China exported small arms ammunition to North Korea in 2012 and 2014, without informing the UN Security Council as required by UN Resolution 1874, NK News has learned.
While current UN sanctions do not cover the transfer or sale of small arms and light weapons (SALW) to North Korea, UN Security Council Resolution (UNSCR) 1874 requires “the seller notify the Committee at least five days prior to selling, supplying or transferring small arms or light weapons to the DPRK.”
However neither the 2012 or 2014 exports were accompanied by notifications, leading to what is referred to as a “technical violation” of the North Korean arms embargo.
A source close to the UN Panel of Experts (PoE) confirmed to NK News the Panel’s public reports, saying that “there have never been any such notifications to the committee”, and that no SALW applications had been received.
This year’s export occurred in February and totalled 4500kg of what would appear to be shotgun cartridges. The number is an increase on the 2012 figure, when the DPRK imported 2845kg of the same product. The total value of the export is just under U.S. $80,000.
The Chinese Ministry of Commerce and the Chinese Ministry of Foreign Trade and Economic Cooperation Mission to the UN declined to comment on the transfer, however China’s 2013 UN report does attempt to build some flexibility into its DPRK exports.
“Under the provisions of the resolution, China will refrain from exporting to the Democratic People’s Republic of Korea all arms and related materiel except for small arms and light weapons and their related materiel,” the report reads.
Though the exports themselves are not against sanctions, not notifying the UN Security Council could be potentially embarrassing for China, a permanent council member which has voted on all resolutions relating to North Korea.
“If China is proven to have sold lethal arms and/or ammunition to the DPRK without having provided prior notification of the sale, this would constitute a clear breach of UNSCR 1874,” Andrea Berger, a non-proliferation research fellow at the Royal United Services Institute (RUSI) told NK News.
“The fact that this sale appeared in formal trade data also suggests that the lack of notification was not a result of ignorance of the sale. This would be a worrying example for China to set,” Berger added.
The exports appear under the international Harmonized System (HS) code 93, which covers trade in “arms and ammunition”. Further analysis of the data reveals that the exports were listed as HS code 930621, which various trade databases list as “shotgun cartridges”.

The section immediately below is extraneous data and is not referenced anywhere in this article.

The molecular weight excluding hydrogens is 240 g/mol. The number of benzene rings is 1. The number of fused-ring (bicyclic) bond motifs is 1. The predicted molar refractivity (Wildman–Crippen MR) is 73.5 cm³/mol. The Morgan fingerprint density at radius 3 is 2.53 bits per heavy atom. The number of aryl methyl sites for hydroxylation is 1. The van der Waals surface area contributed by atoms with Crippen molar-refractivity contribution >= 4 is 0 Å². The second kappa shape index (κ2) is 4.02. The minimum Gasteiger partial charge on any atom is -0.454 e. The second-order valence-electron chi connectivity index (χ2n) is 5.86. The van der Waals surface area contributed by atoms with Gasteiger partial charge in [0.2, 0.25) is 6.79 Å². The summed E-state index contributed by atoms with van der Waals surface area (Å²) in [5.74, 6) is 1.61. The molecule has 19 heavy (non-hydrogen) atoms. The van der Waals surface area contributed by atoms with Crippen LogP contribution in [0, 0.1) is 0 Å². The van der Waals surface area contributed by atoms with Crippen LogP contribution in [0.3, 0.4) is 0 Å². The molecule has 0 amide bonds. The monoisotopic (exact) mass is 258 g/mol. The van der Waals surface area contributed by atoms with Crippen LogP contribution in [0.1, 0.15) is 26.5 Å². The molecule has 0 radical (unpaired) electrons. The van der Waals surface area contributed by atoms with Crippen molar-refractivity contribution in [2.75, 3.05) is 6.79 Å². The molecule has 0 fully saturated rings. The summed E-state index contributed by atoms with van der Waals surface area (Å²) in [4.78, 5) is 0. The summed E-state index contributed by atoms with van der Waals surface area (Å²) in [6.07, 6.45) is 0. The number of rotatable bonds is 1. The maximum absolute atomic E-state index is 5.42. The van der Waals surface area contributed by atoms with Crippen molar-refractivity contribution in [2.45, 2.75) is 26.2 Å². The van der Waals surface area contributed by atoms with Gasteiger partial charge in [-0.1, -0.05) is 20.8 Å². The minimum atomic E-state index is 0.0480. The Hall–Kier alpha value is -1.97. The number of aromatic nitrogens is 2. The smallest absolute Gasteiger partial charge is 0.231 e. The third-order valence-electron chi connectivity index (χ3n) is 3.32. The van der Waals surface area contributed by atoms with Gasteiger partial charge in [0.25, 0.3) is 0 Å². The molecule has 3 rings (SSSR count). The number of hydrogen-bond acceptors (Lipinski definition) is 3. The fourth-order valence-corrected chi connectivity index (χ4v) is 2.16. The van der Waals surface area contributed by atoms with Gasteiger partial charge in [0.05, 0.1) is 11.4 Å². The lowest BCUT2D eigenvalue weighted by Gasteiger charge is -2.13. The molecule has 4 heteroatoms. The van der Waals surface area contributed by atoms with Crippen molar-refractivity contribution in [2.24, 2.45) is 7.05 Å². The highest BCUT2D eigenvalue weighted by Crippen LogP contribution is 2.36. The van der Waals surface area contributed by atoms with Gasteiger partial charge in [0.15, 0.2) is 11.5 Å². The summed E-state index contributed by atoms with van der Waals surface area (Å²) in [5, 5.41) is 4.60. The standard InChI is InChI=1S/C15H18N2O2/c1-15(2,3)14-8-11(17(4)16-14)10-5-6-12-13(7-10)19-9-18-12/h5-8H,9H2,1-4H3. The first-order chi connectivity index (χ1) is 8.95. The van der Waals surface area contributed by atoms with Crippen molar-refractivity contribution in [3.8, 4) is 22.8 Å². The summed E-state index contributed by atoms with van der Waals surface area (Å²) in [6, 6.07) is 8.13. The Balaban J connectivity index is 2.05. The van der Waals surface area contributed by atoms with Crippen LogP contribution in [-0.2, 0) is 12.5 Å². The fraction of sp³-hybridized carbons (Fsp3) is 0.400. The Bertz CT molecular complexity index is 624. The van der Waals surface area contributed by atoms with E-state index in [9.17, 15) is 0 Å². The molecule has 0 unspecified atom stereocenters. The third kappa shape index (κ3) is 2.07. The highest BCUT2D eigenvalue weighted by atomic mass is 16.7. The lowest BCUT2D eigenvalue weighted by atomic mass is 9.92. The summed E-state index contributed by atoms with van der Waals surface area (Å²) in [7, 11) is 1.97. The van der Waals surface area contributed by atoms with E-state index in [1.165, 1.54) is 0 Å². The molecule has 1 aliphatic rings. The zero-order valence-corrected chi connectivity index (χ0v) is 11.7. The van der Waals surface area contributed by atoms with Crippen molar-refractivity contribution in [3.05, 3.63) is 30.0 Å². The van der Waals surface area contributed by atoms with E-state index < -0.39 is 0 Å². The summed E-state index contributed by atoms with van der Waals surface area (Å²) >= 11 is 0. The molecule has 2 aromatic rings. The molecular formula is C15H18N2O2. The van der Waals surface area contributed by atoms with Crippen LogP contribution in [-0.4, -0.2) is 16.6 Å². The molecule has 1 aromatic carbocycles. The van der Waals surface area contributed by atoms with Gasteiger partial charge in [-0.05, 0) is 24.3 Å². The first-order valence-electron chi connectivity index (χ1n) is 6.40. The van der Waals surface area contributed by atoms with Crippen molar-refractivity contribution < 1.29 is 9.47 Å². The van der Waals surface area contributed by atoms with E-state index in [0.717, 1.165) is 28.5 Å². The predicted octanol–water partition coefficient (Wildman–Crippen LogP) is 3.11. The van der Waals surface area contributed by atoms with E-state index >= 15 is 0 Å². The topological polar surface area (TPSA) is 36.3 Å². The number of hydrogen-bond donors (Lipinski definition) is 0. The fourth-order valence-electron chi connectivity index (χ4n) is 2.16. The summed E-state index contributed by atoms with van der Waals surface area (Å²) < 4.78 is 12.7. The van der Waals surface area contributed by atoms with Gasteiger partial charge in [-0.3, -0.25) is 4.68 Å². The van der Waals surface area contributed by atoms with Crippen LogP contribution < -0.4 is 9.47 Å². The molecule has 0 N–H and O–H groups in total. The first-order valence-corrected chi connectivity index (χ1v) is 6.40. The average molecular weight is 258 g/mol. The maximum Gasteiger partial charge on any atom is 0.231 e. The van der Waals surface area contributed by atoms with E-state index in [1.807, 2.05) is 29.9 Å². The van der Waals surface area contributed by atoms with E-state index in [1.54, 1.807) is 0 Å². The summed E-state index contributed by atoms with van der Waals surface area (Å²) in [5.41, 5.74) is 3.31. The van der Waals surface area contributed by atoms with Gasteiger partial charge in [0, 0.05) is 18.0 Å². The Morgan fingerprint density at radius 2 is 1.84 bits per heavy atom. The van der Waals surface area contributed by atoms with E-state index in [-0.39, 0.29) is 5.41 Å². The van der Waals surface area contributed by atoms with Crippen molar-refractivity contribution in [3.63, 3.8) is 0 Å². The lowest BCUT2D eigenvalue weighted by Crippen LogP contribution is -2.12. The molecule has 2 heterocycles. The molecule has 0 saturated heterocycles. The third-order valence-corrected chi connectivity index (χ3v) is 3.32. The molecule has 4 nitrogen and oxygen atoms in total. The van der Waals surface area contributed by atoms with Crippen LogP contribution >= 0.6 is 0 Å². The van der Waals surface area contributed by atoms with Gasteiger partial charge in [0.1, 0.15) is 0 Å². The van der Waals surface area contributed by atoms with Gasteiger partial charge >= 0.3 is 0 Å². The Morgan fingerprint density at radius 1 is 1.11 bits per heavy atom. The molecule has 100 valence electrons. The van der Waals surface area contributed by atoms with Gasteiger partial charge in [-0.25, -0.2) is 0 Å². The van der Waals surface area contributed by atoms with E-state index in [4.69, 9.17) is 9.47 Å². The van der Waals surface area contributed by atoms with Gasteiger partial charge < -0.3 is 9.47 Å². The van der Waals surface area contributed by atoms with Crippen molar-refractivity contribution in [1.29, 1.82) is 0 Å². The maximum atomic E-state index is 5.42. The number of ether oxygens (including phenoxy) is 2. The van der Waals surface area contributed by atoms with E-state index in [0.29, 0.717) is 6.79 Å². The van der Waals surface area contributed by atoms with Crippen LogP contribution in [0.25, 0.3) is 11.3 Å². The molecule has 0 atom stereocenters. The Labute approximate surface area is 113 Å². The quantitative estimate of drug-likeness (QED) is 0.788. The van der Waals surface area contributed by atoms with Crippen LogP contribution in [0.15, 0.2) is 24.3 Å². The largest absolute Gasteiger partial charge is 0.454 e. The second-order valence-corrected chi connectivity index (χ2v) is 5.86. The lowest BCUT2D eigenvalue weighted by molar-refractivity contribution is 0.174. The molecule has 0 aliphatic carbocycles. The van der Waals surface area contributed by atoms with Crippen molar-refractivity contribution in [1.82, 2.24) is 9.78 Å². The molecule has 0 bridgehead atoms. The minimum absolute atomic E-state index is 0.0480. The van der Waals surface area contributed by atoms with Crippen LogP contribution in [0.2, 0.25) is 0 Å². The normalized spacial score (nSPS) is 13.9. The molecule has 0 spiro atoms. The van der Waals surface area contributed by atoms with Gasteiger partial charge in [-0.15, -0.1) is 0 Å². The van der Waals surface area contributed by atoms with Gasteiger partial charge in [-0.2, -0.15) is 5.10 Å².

“The Korean People’s Army (KPA) does have some shotguns. They are known to at least have the Russian-made KS-23 shotgun. This is actually considered one of the most powerful shotguns in the world,” NK News military analyst John Grisafi said.
“Shotguns are used in much smaller numbers than rifles, machine guns, etc, by military forces, so the amount of ammo imported makes more sense now,” Grisafi continued.
While North Korea is well known to have ample domestic SALW production capacity, sourcing the ammunition for a small number of shotguns from China would likely be easier than starting a production run in the DPRK.
The appearance of the export in China’s trade data is also slightly surprising, along with tobacco products and “special and uncategorised” trade, China deems HS code 93 a sensitive product category. Whereas with other products it would be possible to see which companies are exporting goods to the DPRK, China publishes no further data on HS93.
THE ARMS EMBARGO
This apparent gap in the DPRK arms embargo is not without precedent. A similar situation exists with the sanctions against Iran, which are generally stricter than those on North Korea.
Under current regulations the transfer of any arms other than SALW would contravene the UN arms embargo. While there is no Security Council definition of SALW in the UN documentation, the most widely accepted international definition specifies that small arms are designed to expel or launch a shot, bullet or projectile by the action of an explosive.
UN sanctions however are generally targeted at larger scale military and nuclear projects, so a ban on the export of small arms would likely have little effect on the KPA.
“The key thing to recall is that arms exports were banned in order to choke off funding for the DPRK’s programmes … I’d imagine that SALW were not seen as militarily significant in the context of the Korean Peninsula, which may be a fair call” the source close to the PoE told NK News.
Featured image: Keith Riley-Whittingham, Creative Commons
Join the influential community of members who rely on NK News original news and in-depth reporting.
Subscribe to read the remaining 775 words of this article.